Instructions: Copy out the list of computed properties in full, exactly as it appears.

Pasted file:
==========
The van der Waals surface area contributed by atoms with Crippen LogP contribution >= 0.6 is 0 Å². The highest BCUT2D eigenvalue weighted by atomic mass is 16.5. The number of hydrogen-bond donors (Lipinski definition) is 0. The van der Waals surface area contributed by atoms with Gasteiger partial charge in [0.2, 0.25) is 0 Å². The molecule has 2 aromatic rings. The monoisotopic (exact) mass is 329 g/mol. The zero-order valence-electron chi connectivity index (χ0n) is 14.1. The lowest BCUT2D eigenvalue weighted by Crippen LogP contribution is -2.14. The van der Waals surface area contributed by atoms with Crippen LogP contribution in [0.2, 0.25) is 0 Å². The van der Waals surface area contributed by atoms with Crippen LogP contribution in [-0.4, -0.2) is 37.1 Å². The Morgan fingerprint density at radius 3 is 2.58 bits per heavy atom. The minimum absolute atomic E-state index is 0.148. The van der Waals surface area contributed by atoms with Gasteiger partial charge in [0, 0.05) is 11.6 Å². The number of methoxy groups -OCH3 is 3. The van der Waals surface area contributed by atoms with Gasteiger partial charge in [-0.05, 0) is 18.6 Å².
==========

The van der Waals surface area contributed by atoms with Crippen LogP contribution >= 0.6 is 0 Å². The highest BCUT2D eigenvalue weighted by atomic mass is 16.5. The number of hydrogen-bond donors (Lipinski definition) is 0. The van der Waals surface area contributed by atoms with Gasteiger partial charge in [0.2, 0.25) is 0 Å². The molecule has 2 aromatic rings. The monoisotopic (exact) mass is 329 g/mol. The zero-order valence-electron chi connectivity index (χ0n) is 14.1. The lowest BCUT2D eigenvalue weighted by Crippen LogP contribution is -2.14. The van der Waals surface area contributed by atoms with Crippen LogP contribution in [0.2, 0.25) is 0 Å². The van der Waals surface area contributed by atoms with Crippen LogP contribution in [-0.4, -0.2) is 37.1 Å². The Morgan fingerprint density at radius 3 is 2.58 bits per heavy atom. The minimum absolute atomic E-state index is 0.148. The van der Waals surface area contributed by atoms with Gasteiger partial charge in [0, 0.05) is 11.6 Å². The number of methoxy groups -OCH3 is 3. The van der Waals surface area contributed by atoms with Gasteiger partial charge in [-0.05, 0) is 18.6 Å².